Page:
Pocket of air keeps man alive

Cook survives nearly three days 30m under water after tug sank in rough seas

Of the 11 people on board the Jascon 4 on board with Okene Harrison (inset), 10 died and one is missing.
Of the 11 people on board the Jascon 4 on board with Okene Harrison (inset), 10 died and one is missing.

A tug boat cook managed to find an underwater air pocket after his vessel sank off Nigeria's coast and miraculously survived nearly three days before being brought out alive, rescuers and his family say.

Of the 11 others who were aboard the tug when it sank in rough seas on May 26, 10 have been found dead and one remains missing.

Okene Harrison, 29, managed to squeeze into a compartment after the Chevron-contracted tug sank while it was stabilising an oil tanker at a platform and settled upside-down 30m underwater. The Nigerian was brought to the surface after 62 hours in darkness.

Harrison told Reuters he could hear fish eating the dead bodies of his fellow crew members.

Harrison said he was in the toilet when he realised that the boat was beginning to turn over, and as the vessel sank, he managed to find his way to an area with an air pocket.

"I was there in the water in total darkness just thinking it's the end. I kept thinking the water was going to fill up the room but it did not," he said. "I was so hungry but mostly so, so thirsty. The salt water took the skin off my tongue.

"I could perceive the dead bodies of my crew were nearby. I could smell them. The fish came in and began eating the bodies. I could hear the sound."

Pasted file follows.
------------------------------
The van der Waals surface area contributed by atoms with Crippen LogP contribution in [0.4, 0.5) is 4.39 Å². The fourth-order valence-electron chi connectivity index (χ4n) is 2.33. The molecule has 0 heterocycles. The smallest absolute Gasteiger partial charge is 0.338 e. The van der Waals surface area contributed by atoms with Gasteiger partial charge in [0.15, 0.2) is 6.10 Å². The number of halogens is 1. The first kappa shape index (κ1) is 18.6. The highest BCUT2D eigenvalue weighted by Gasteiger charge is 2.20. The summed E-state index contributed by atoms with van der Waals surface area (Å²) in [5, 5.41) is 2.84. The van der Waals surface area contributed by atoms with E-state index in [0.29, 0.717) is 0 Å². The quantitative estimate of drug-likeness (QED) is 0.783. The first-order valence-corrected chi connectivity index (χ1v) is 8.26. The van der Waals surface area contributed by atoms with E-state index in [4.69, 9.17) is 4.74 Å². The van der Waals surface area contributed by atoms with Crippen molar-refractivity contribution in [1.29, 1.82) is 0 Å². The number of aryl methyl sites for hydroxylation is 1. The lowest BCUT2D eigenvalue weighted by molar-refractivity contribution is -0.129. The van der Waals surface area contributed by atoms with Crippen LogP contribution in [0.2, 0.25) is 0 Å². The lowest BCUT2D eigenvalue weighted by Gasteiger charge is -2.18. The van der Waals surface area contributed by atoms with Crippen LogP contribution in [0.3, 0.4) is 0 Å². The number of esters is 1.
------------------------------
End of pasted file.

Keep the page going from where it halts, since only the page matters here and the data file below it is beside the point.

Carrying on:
But after 60 hours, Harrison heard the sound of knocking.

A team from the DCN global diving company had come to investigate - sent by Chevron and West African Ventures.

"We expected it to be a body recovery job," DCN spokesperson Jed Chamberlain told the BBC's Impact programme.

Harrison "actually grabbed the second diver who went past him", Chamberlain said, giving the diver quite a fright.

Marine and energy industry specialists DCN said the rescue operation involving helicopters and other vessels swung into action almost immediately.

Divers from the firm, whose operations are based in the Netherlands, were working on a project 17 sailing hours away and were eventually ordered to head to the accident site.

"At that time, there was no trace of the crew members ... As internet reports about the accident continued to develop, the realisation grew among the divers that there could still be survivors of the Jascon 4, trapped in an air pocket."

A man who identified himself as Harrison's cousin, Maxwell Ewoma, told AFP that Harrison had been taken to the southern city of Warri.

He said the cook was doing well considering the circumstances and that doctors had ordered him to rest.

"He is doing fine," Ewoma said. "He needs rest. He's still kind of recovering from the shock."

Having been at such depth for so many hours, he needed time in a decompression chamber to normalise his body pressure.

Christine Cridge, a medical director at the Diving Diseases Research Centre, advised the rescue team during this process.

"It's a situation I've not come across before," she told the BBC's Newsday programme.

"After a certain amount of time at pressure, nitrogen will dissolve into the tissues. If he'd ascended directly from 30m to the sea surface ... it's likely he'd have had a cardiac arrest, or at best, serious neurological issues.

Harrison describes his story as a "miracle", but he also told Reuters: "When I am at home sometimes it feels like the bed I am sleeping in is sinking. I think I'm still in the sea again. I jump up and I scream."

- Herald on Sunday

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